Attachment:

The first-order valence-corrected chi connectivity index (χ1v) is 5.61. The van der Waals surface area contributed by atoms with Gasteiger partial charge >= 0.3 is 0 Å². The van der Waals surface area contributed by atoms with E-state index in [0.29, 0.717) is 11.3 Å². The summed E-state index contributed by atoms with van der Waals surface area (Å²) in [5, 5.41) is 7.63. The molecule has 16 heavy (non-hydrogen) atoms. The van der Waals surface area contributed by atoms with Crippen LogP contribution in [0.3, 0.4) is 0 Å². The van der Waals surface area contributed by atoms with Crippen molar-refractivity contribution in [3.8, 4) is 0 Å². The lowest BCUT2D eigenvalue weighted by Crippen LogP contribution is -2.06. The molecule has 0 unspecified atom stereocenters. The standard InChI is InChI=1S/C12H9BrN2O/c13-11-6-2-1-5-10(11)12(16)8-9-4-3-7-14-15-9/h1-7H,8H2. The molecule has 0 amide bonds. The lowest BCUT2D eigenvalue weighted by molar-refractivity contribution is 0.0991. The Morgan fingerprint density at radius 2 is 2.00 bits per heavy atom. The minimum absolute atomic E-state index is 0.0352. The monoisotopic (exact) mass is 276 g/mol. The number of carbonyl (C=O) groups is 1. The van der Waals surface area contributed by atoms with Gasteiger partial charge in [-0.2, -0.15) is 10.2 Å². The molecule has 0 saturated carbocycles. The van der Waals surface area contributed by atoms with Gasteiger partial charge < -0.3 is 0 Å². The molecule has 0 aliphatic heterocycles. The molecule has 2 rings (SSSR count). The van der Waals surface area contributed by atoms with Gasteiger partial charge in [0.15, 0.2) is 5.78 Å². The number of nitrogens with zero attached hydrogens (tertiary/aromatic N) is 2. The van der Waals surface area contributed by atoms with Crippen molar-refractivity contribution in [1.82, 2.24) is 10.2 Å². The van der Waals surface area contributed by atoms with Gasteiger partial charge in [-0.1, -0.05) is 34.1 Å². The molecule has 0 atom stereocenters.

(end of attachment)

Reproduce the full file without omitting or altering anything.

The first-order valence-corrected chi connectivity index (χ1v) is 5.61. The van der Waals surface area contributed by atoms with Gasteiger partial charge >= 0.3 is 0 Å². The van der Waals surface area contributed by atoms with E-state index in [0.29, 0.717) is 11.3 Å². The summed E-state index contributed by atoms with van der Waals surface area (Å²) in [5, 5.41) is 7.63. The molecule has 16 heavy (non-hydrogen) atoms. The van der Waals surface area contributed by atoms with Crippen LogP contribution in [0.3, 0.4) is 0 Å². The van der Waals surface area contributed by atoms with Crippen molar-refractivity contribution in [3.8, 4) is 0 Å². The lowest BCUT2D eigenvalue weighted by Crippen LogP contribution is -2.06. The molecule has 0 unspecified atom stereocenters. The standard InChI is InChI=1S/C12H9BrN2O/c13-11-6-2-1-5-10(11)12(16)8-9-4-3-7-14-15-9/h1-7H,8H2. The molecule has 0 amide bonds. The lowest BCUT2D eigenvalue weighted by molar-refractivity contribution is 0.0991. The Morgan fingerprint density at radius 2 is 2.00 bits per heavy atom. The minimum absolute atomic E-state index is 0.0352. The monoisotopic (exact) mass is 276 g/mol. The number of carbonyl (C=O) groups is 1. The van der Waals surface area contributed by atoms with Gasteiger partial charge in [-0.2, -0.15) is 10.2 Å². The molecule has 0 saturated carbocycles. The van der Waals surface area contributed by atoms with Gasteiger partial charge < -0.3 is 0 Å². The molecule has 0 aliphatic heterocycles. The molecule has 2 rings (SSSR count). The van der Waals surface area contributed by atoms with Gasteiger partial charge in [0.15, 0.2) is 5.78 Å². The number of nitrogens with zero attached hydrogens (tertiary/aromatic N) is 2. The van der Waals surface area contributed by atoms with Crippen molar-refractivity contribution in [1.82, 2.24) is 10.2 Å². The van der Waals surface area contributed by atoms with Gasteiger partial charge in [-0.1, -0.05) is 34.1 Å². The molecule has 0 atom stereocenters.